Cineastes take Sudhir Mishra seriously even if the box office does not. There is, yet again, justification for this in his latest film: Serious Men. The opening moments of the film with a song reminiscent of Hemant Da sets the mood for something serious, if not always absorbing. The film has multiple layers of protest. Each of which is a subject matter of social concern and Mishra puts it across with his signature bluntness. Even in the realm of avant-garde cinema, one suspects Sudhir Mishra has not got the recognition he deserves. This is one such instance with the film releasing so silently and visible only to those who closely follow the circuit.
The subject is about a middle-class man’s angst and his faulted insurance for the future through his son. In the telling of this tale, however, Mishra deals with various aspects — sometimes subtly, sometimes brazenly. The multilayered prognosis of a social order in awry is designed to look at multiple social cards: education, conversions, the unholy link between politics and science, rivalry when scientists become bureaucrats. The real estate, the Dalit card and, most importantly, parental pressure on children to live their unfulfilled dreams.
The protagonist Ayyan Mani (Nawazuddin), a Dalit, has had a huge hangover of his unfulfilled dreams and decides to live it through his son. He builds castles on quicksand and desires great success from his seemingly brilliant, gifted, prodigious son Adi (Aakshath Das). Even his wife Oja (Indira Tiwari) is not privy to his evil plan. Working at a research institute headed by Dr Acharya (Nassar), he is completely disappointed with the class distinction. To state anything more would be to rob the viewer of some fun and defeat the purpose of the built of the script.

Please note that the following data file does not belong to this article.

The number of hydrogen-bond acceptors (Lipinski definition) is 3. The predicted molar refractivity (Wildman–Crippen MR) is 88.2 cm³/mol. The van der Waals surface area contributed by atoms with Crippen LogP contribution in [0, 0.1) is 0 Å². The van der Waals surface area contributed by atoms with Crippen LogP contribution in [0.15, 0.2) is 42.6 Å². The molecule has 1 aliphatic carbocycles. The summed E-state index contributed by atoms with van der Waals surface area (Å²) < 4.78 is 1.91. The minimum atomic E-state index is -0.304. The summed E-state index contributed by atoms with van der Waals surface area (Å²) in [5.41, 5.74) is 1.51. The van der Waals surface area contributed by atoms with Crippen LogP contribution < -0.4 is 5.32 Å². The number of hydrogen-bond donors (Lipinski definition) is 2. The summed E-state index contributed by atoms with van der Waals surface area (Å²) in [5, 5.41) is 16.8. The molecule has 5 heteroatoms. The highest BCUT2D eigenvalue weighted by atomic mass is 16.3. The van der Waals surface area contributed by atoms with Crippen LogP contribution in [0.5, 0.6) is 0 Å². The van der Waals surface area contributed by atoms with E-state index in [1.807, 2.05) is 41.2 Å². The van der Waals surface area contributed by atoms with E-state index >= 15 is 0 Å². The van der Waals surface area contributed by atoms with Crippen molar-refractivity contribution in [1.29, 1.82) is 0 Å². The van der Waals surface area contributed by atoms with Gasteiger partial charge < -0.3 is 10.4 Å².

The filmmaker avoids cliches except that the hot scenes in the film are completely out of context. There are times including the school admission when the script requires Nawaz to do a Nana Patekar and he partly does exactly that. Even as the song is played in the background in the finale, the filmmaker makes sure you get to know that the gravity in a black hole is so strong that even light can’t escape it…
Dark times remind you of your darkest memories, the ones you can never forget. The manner in which the filmmaker takes you into the past of the protagonist as a seeming justification for his ingenuous plan is very touching and brings in yet another layer to the story.
Yet again, a film starring Nawazuddin is dependent on him to a large extent. Yet again, he plays the part of a bad guy with angst. Yet again, he is good and worth watching. While rest of the cast deliver what is expected of them, it is interesting that the casting director went to Nassar for the role. I’d have to see someone like Atul Kulkarni do it. The message that it is OK if you fail and marks do not matter are somewhere lost in the script.
True to its title, this outing is for ‘Serious Men’.
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